I’ve met many creatives over the years who have tried to tackle their careers with an ‘all or nothing’ approach. Mantras such as; “This year, I’ll go for broke!” are not uncommon among struggling artists, aspiring toward fame and fortune in their field. I’ve been guilty of thinking this way myself sometimes, but after seeing many artists become broke and desperate after stubbornly sticking with this philosophy, only to abandon their art completely once they are unable to make ends meet, I’ve come to realize this is never a good way to live.
The reality is, that being able to sustain a living as a creative takes time and patience. That’s what I love about this book. Through her interviews with these fourteen amazing female creative entrepreneurs, author Monika Kanokova helps demystify the path to sustaining a living from your art. Now more than ever, with the internet playing such a huge role in the way people consume goods and services, it’s possible for artists to reach customers or fans that they never would have had the opportunity to connect with before. In this book each of the women interviewed share insider details and practical tips as to how they turned their creative passions into viable streams of income.
Reading this book is almost like getting to sit down over coffee and pick the brains of fourteen successful entrepreneurs. The best part is that Kanokova asks these women many of the questions that we may be too shy to ask, if we were actually the ones sitting opposite them. For example, one of the first questions she asks each interviewee is “What are your different income streams?” Getting honest about personal finances is a topic a lot of creatives don’t feel comfortable talking about, but that we so desperately need to.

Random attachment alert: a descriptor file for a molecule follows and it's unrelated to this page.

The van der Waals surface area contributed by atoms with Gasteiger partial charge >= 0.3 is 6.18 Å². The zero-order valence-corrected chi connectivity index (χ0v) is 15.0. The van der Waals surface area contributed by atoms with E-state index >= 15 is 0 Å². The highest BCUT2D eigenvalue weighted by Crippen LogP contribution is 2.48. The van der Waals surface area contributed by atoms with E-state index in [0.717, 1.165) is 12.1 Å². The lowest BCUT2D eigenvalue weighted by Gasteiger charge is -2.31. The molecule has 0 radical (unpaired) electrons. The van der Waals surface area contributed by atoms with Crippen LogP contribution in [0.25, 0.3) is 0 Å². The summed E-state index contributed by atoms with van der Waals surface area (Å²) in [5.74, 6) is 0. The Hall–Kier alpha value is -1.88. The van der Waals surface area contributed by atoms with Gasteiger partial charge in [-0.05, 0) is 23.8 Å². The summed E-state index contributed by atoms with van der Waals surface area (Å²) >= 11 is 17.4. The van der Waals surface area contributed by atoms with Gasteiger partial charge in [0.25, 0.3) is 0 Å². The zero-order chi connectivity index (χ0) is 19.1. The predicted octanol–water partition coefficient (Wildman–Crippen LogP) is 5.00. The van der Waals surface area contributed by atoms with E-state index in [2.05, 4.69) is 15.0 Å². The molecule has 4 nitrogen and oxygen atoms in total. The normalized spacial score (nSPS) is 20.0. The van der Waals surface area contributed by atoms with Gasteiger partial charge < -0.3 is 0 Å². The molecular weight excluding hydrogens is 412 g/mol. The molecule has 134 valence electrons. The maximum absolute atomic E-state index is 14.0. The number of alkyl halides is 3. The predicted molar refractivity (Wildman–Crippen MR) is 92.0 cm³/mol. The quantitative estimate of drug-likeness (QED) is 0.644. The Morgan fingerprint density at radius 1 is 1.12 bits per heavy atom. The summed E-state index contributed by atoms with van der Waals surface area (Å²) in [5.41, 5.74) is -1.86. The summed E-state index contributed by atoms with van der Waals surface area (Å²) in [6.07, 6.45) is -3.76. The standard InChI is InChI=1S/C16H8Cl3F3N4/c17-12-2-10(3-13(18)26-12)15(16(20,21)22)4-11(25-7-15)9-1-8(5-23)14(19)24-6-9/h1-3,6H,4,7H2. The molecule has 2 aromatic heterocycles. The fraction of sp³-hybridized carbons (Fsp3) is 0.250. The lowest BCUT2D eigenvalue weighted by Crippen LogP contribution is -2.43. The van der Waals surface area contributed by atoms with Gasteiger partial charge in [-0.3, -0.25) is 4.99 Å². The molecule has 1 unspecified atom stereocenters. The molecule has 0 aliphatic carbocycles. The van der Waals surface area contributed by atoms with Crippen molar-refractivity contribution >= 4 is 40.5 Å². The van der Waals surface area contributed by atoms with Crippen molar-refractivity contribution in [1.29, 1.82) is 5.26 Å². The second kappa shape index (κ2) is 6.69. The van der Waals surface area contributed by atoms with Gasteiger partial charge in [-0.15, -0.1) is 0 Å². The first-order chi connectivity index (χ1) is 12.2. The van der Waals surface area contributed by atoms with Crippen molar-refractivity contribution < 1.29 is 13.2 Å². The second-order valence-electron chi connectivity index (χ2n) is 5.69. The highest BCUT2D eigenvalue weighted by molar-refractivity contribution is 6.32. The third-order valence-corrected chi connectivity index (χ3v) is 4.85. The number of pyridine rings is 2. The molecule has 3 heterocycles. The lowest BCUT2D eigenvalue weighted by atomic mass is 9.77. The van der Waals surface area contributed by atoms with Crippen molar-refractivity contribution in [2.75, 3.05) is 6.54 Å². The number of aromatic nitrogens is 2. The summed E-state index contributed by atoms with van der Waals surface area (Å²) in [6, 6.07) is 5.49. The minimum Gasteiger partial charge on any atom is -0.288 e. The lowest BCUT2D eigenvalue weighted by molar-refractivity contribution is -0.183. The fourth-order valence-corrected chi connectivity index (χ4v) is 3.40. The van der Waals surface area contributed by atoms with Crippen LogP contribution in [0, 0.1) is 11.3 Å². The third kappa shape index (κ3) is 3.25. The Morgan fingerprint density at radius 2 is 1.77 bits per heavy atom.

Although many of the ways that the entrepreneurs in this book make their money are quite specific and unique (one woman makes her living selling photos of dogs and cats while another pays her bills designing fancy fonts) the advice is universal, and Kanokova prefaces each interview with her own carefully thought out ideas on how to turn your creative talents into a legitimate business.
So, not only does this book offer practical tips and advice, more importantly I think it helps to combat this ‘all or nothing’ philosophy that many artists have. The book really shows you that having a sustainable career as a creative is absolutely doable, by setting small manageable goals and building up multiple streams of income. This book also helps us to recognize that creative industries are changing, therefore we should re-define the idea of success and think outside the box when it comes to our careers. The ladies interviewed in this book certainly have and it has worked out for them.